Diamond ring-Rocks & Co

The Gold rings of Ancient Egypt

‘Is it not beautiful to know the reason for things?’

My father always had fun telling me why the last button was used on the detached vest, or why the fish knife blade was the shape of a shovel. Today I will tell you some of the ancient origins and uses of the gold ring. Let’s travel back to the time of the Gold rings of Ancient Egypt.

In prehistory, the ring already had deep meaning. More than just an emblem of wealth, the ring was used by our ancestors to identify the person with whom life was shared; hunting, planting, living, etc. This person could be a life partner or a partner in the working community. The chosen motives were in close relation with the religious beliefs of the time. The materials were intrinsically linked to the prehistoric creeds which in turn were directly related to the activities that allowed the community to sustain itself.

The Sphinx

The role of the well-defined ring comes from ancient Egypt. Egyptian rings have been discovered that date back to about 3000 years before the Christian era. The ring was used as an ornament more than 30 centuries before the beginning of our time.

From this era, beautiful, stylised solid gold rings have been found. Often in their form, we see recurrent symbols: vipers, scorpions and other animals that produce fear or repulsion. This is because rings were used as talismans or amulets – as well as symbols of power and wealth – and were intended to protect its user from any hostile, harmful or mysterious force.

Beetles, cats and hawks were used by the Egyptians as protection against adversaries and various evils, as they represented the heads of the most powerful gods in their religious beliefs.

There were also rings of geometric forms, using symbols with the intention of protecting the wearer: for example the eye of Wedjet (against the evil eye), the Djed ( representing stability), Sa, Ankl and Tyer (health, prosperity, long life and luck).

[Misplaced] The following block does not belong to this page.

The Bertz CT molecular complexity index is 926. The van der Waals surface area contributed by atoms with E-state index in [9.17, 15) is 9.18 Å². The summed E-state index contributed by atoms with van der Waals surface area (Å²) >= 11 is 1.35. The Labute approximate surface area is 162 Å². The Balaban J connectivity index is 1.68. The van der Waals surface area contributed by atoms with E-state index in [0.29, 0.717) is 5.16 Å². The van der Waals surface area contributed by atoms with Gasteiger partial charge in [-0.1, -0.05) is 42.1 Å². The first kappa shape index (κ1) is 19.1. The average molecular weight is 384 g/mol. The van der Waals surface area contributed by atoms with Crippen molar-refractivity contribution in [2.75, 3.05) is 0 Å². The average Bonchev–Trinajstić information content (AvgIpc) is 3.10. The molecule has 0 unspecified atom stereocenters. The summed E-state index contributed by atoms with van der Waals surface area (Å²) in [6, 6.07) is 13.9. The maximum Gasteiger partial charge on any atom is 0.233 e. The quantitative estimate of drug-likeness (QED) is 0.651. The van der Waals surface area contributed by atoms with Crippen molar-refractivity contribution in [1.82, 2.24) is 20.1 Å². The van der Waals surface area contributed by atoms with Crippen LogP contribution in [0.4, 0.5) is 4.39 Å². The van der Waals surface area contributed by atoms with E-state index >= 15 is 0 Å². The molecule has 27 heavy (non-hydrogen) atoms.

Colours played an important role

Colour had a precise symbolism and depending on this, a stone was chosen. Green, for example, represented vegetation, black- fertile land, red was used to symbolise the desert, etc.


Ring of Ramses II curtesy- Louvre Museum

The most representative function of the ring in ancient Egypt was to accompany its user to “the afterlife“, aka life after death. According to ancient religious and literary texts, the gods were incarnated in three substances: their bones of Silver, their flesh of Gold and their heads of Lapis Lazuli. The tombs found, abound with rings of silver, gold, iron, enamelled clay or Quartz. These rings were worn by both men and women, either in the form of protective ornament, to demonstrate authority or to carry the family seal. The rings of the less wealthy families, as well as those worn by the dead servants who accompanied their patrons on their last voyage, were simple, copper, or pottery. The noble and wealthy wore true gold and silver jewellery. Each ring was a masterpiece of the goldsmith of the time, chiselled and embossed in relief.

Many of these rings had hieroglyphs engravings with the names and titles of their owners. Beautiful examples of this type have been found made of Ivory, Amber, and precious stones such as Carnelian, Lapis Lazuli or Onyx.

A recurrent image in all rings of the dead, independent of its material, is the beetle aka Scarab. This insect was a symbol of good luck and evoked the God Jepri, who was depicted with a man’s body and beetle head. Jepri was the god of the morning and the symbol of eternal life. According to the religious beliefs of ancient Egypt, wearing a ring with the beetle (a Scarab) was considered an indispensable tool in approaching Osiris, the deity who presided over the tribunals of the deceased.

A Scarab ring used as a seal in Ancient Egypt

It should also be noted that throughout the ancient times these rings were used as seals, the Egyptians were the precursors of this form of a notary. We know that they adopted Mesopotamian style cylinders used as seals, incorporating them into rings. They signed their documents by lightly pressing the seal of clay, gypsum or earth so that their seal would be recognised in for legal documents. These rings were made of carved metal or carved stones such as Carnelian, Diorite or Agate. Enamelled clay was also used, the base having an inscription and hieroglyph engraved in the hollow.

And the other important use of the rings in ancient Egypt, which has been passed down through the centuries, is its emblematic function: the Egyptian husband places the ring on his wife’s finger in order to entrust him with the custody of the home and Their Possessions. Such is the history of the famous “wedding rings”.


Come on over to Rocks & Co and explore the centuries-old passion that is the ring!